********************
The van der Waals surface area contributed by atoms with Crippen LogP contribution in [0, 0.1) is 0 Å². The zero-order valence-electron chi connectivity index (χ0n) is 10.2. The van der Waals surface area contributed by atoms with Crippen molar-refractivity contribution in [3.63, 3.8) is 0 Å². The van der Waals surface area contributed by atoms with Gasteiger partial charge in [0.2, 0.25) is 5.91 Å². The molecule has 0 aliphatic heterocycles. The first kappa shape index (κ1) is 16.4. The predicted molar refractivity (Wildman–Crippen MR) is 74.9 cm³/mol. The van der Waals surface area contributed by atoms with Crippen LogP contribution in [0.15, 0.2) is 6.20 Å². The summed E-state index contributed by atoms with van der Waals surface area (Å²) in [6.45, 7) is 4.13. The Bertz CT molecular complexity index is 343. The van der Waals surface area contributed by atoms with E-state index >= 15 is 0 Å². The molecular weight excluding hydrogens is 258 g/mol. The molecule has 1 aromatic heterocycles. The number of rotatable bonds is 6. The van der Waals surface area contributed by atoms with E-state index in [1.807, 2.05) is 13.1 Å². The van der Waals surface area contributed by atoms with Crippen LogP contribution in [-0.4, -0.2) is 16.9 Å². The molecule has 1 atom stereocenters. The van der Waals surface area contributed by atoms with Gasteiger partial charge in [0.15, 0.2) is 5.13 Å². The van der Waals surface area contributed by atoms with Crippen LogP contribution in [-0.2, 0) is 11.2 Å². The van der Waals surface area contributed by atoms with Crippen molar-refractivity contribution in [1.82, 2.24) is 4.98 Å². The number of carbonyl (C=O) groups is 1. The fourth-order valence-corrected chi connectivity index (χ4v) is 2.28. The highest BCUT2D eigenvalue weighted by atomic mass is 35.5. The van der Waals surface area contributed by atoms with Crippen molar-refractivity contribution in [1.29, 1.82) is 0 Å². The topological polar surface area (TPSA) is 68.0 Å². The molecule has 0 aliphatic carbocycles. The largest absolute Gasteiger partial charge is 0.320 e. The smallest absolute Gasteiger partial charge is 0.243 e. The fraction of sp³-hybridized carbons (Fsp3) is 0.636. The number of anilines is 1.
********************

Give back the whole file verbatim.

The van der Waals surface area contributed by atoms with Crippen LogP contribution in [0, 0.1) is 0 Å². The zero-order valence-electron chi connectivity index (χ0n) is 10.2. The van der Waals surface area contributed by atoms with Crippen molar-refractivity contribution in [3.63, 3.8) is 0 Å². The van der Waals surface area contributed by atoms with Gasteiger partial charge in [0.2, 0.25) is 5.91 Å². The molecule has 0 aliphatic heterocycles. The first kappa shape index (κ1) is 16.4. The predicted molar refractivity (Wildman–Crippen MR) is 74.9 cm³/mol. The van der Waals surface area contributed by atoms with Crippen LogP contribution in [0.15, 0.2) is 6.20 Å². The summed E-state index contributed by atoms with van der Waals surface area (Å²) in [6.45, 7) is 4.13. The Bertz CT molecular complexity index is 343. The van der Waals surface area contributed by atoms with E-state index >= 15 is 0 Å². The molecular weight excluding hydrogens is 258 g/mol. The molecule has 1 aromatic heterocycles. The number of rotatable bonds is 6. The van der Waals surface area contributed by atoms with E-state index in [1.807, 2.05) is 13.1 Å². The van der Waals surface area contributed by atoms with Crippen LogP contribution in [-0.4, -0.2) is 16.9 Å². The molecule has 1 atom stereocenters. The van der Waals surface area contributed by atoms with Gasteiger partial charge in [0.15, 0.2) is 5.13 Å². The van der Waals surface area contributed by atoms with Crippen LogP contribution in [-0.2, 0) is 11.2 Å². The van der Waals surface area contributed by atoms with Crippen molar-refractivity contribution in [1.82, 2.24) is 4.98 Å². The number of carbonyl (C=O) groups is 1. The fourth-order valence-corrected chi connectivity index (χ4v) is 2.28. The highest BCUT2D eigenvalue weighted by atomic mass is 35.5. The van der Waals surface area contributed by atoms with Crippen molar-refractivity contribution in [1.29, 1.82) is 0 Å². The topological polar surface area (TPSA) is 68.0 Å². The molecule has 0 aliphatic carbocycles. The largest absolute Gasteiger partial charge is 0.320 e. The smallest absolute Gasteiger partial charge is 0.243 e. The fraction of sp³-hybridized carbons (Fsp3) is 0.636. The number of anilines is 1.